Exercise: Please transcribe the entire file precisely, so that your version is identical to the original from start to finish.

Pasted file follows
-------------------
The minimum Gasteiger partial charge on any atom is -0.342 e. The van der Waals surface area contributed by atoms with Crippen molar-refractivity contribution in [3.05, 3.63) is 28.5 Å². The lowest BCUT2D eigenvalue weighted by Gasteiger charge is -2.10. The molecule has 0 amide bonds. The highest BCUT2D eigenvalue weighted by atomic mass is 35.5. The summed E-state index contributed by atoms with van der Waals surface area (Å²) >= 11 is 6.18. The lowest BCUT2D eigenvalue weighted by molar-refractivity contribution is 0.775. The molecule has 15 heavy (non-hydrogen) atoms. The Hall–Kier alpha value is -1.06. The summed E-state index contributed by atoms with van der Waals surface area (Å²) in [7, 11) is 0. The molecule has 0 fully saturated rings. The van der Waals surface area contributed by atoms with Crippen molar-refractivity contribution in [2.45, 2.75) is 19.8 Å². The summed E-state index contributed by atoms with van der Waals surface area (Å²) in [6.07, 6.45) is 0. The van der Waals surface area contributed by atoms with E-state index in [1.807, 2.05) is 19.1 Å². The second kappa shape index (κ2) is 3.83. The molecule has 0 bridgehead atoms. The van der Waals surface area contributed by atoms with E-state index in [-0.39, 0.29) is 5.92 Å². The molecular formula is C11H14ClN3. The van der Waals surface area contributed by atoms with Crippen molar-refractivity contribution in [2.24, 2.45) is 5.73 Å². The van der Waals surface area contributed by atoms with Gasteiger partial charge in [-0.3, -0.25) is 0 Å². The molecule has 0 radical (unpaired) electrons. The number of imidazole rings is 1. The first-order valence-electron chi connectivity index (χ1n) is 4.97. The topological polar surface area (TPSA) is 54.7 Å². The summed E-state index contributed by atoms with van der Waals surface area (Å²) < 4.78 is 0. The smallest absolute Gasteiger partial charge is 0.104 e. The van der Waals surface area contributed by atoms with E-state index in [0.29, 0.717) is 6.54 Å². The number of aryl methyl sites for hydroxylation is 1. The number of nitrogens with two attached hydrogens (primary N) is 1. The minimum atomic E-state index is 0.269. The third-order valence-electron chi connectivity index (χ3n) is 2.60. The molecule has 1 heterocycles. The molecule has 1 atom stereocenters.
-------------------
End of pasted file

The minimum Gasteiger partial charge on any atom is -0.342 e. The van der Waals surface area contributed by atoms with Crippen molar-refractivity contribution in [3.05, 3.63) is 28.5 Å². The lowest BCUT2D eigenvalue weighted by Gasteiger charge is -2.10. The molecule has 0 amide bonds. The highest BCUT2D eigenvalue weighted by atomic mass is 35.5. The summed E-state index contributed by atoms with van der Waals surface area (Å²) >= 11 is 6.18. The lowest BCUT2D eigenvalue weighted by molar-refractivity contribution is 0.775. The molecule has 15 heavy (non-hydrogen) atoms. The Hall–Kier alpha value is -1.06. The summed E-state index contributed by atoms with van der Waals surface area (Å²) in [7, 11) is 0. The molecule has 0 fully saturated rings. The van der Waals surface area contributed by atoms with Crippen molar-refractivity contribution in [2.45, 2.75) is 19.8 Å². The summed E-state index contributed by atoms with van der Waals surface area (Å²) in [6.07, 6.45) is 0. The van der Waals surface area contributed by atoms with E-state index in [1.807, 2.05) is 19.1 Å². The second kappa shape index (κ2) is 3.83. The molecule has 0 bridgehead atoms. The van der Waals surface area contributed by atoms with E-state index in [-0.39, 0.29) is 5.92 Å². The molecular formula is C11H14ClN3. The van der Waals surface area contributed by atoms with Crippen molar-refractivity contribution in [2.24, 2.45) is 5.73 Å². The van der Waals surface area contributed by atoms with Gasteiger partial charge in [-0.3, -0.25) is 0 Å². The molecule has 0 radical (unpaired) electrons. The number of imidazole rings is 1. The first-order valence-electron chi connectivity index (χ1n) is 4.97. The topological polar surface area (TPSA) is 54.7 Å². The summed E-state index contributed by atoms with van der Waals surface area (Å²) < 4.78 is 0. The smallest absolute Gasteiger partial charge is 0.104 e. The van der Waals surface area contributed by atoms with E-state index in [0.29, 0.717) is 6.54 Å². The number of aryl methyl sites for hydroxylation is 1. The number of nitrogens with two attached hydrogens (primary N) is 1. The minimum atomic E-state index is 0.269. The third-order valence-electron chi connectivity index (χ3n) is 2.60. The molecule has 1 heterocycles. The molecule has 1 atom stereocenters.